Manufacturers rarely disclose the other chemicals added to their butane solution. Depending on the elements used, they could contaminate your cannabis dab with hazardous toxins. A recent study showed that some of those chemicals, especially under heat, can be cancerogenic.
Make sure that you only purchase butane from distributors whom you can trust. For the same reason, extraction at home beats buying cannabis dabs from dispensaries. This cannabis product is much less regulated, even in states with cannabis laws.
Dabbing effects on the brain
We already know that THC interacts with brain receptors, boosting dopamine production and getting your adrenaline pumping. Dabbing effects on the brain operate under the same principle, only much more powerfully.
Without going into too many scientific details, think about it this way. Psychoactive weed sometimes causes paranoia and anxiety through a mix of physical symptoms, perception changes, and hormonal alterations.
Well, going for a concentrated version of the same thing takes these negative effects one step further. Trippiness increases with concentrates. Those prone to psychotic incidents, paranoid thoughts, and panic attacks run a greater risk of experiencing episodes with cannabis dabs.
7 dab side effects you should be aware of
Cottonmouth, dry eyes, redness, and sweating—we’re all aware of what happens after a puff too many. What is the dab side effect scope, though? Is it the same, or can you anticipate something completely different?
When it comes to this marijuana consumption method, it’s pretty much what you would expect with cannabis, only amplified. Let’s discuss the most common issues dabbers face and how to mitigate them if they happen to you.
1. Dizziness and blackouts
THC lowers blood pressure, which is excellent for people with high BP issues, but it can be harmful to everybody else. The reduced inflow of blood to the brain makes people feel dizzy, and in extreme circumstances, it can cause a short-term blackout.
These adverse reactions to smoking ganja aren’t that common. The situation is a bit more problematic with the effects of dabbing and their sheer potency.
What you can do: If you already have low BP, avoid dabbing altogether. If you sense dizziness, have a high-fat snack as soon as possible and sit somewhere safe and comfortable.
2. Chest pain and coughing
Cannabis dabs are a bit safer on your respiratory system than smoking or vaping. The amount of smoke you inhale is much lower, reducing the risk of lung damage.
The chest pain you experience as a dabbing side effect is similar to that after bongs. Big inhales of smoke affect the lungs, which might make the chest feel sore the next day.
Regarding the coughing fits, remember that the concentrated THC smoke can be pretty harsh, even with sweet, gentle strains. It’s not strange to experience a burning sensation in your throat after ripping a hit.
What you can do: Like with all cannabis consumption, keep your cannabis dabbing habits to a minimum. Edibles, topicals, and sublingual drops are great replacements to keep your lungs happy while giving yourself an occasional inhaled treat.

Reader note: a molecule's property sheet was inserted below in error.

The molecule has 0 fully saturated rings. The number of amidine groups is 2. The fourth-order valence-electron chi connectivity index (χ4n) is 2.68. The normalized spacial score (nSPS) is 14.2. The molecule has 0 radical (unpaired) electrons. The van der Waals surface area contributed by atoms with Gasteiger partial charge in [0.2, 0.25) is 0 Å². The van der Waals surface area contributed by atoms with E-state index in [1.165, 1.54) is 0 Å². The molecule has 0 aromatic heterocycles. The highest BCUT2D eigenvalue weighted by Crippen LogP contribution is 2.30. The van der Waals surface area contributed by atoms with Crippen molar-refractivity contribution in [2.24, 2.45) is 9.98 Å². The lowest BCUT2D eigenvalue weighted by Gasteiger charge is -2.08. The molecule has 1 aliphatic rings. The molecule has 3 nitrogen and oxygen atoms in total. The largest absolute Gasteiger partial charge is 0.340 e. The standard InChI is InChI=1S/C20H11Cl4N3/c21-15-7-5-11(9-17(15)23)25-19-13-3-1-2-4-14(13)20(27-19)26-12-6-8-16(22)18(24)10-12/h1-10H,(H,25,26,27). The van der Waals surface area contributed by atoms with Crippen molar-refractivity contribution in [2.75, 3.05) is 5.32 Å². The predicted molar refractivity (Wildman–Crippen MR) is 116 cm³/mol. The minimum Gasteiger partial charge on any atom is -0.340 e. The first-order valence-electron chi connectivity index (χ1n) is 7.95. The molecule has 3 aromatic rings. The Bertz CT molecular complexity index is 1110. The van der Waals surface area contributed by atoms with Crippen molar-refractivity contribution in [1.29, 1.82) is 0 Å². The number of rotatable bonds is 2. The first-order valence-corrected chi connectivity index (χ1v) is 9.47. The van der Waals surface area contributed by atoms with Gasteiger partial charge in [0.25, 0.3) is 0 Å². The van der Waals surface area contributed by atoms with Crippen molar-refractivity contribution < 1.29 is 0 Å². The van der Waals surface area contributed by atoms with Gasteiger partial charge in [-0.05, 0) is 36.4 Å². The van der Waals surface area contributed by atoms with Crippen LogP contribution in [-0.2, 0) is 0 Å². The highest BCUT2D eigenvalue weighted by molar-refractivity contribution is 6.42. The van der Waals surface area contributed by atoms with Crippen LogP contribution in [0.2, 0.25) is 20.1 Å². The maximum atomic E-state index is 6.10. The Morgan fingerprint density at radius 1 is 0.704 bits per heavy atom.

3. Nausea and vomiting
The dizzy dabbing effects might cause your insides to twist and turn, making you nauseous and all-around iffy.
The perception changes also might make you feel out of your depth, which is a surefire way to get your stomach in a whirl. That’s a lesser problem in this regard, though, and one easy to solve by focusing on resolving other symptoms.
Vomiting is more problematic. Anecdotal evidence shows that sudden bouts of vomiting are one of the dangers of dabbing. The reasons are yet unclear, but it might happen, especially if you overdo it.
What you can do: Take it low and slow. Have a light meal around an hour before dabbing, and sip on water or mint tea while you’re high.
This side effect of dabbing can be scary, but it’s not strange when you think about it.
A high dose of THC entering your system all at once can change how you feel both physically and mentally. You might find yourself confused about your surroundings, other people, and the things you’re coming in contact with.
What you can do: The most important factor here is taking it slow. Your tolerance is the determiner of your confusion levels. Try not to overstep that boundary. Other than that,anxiety-reducing practices such as deep breaths and grounding techniques can help.
5. Hallucinations and perception changes
Cannabis, especially those trippy strains that induce cerebral and cognitive effects, can change how you perceive the world around you.
Apart from making you see in high definition and taste every ingredient of your snack, it can cause sensations bordering on synesthesia, which overwhelms the average brain. By logical extension, dabbing induces similar effects.
What are weed dabs? Stronger, more concentrated versions of the THC-bearing flower. For that reason, they take the psychotropic properties to the next level, sometimes causing powerful visual and auditory hallucinations.
What you can do: Stay somewhere safe and without too many external stimuli that could overwhelm your mind. Have a sober buddy near you in case the hallucinations get bad. They can reassure you and help you enjoy, not fear, the altered perception.
6. Paranoia and anxiety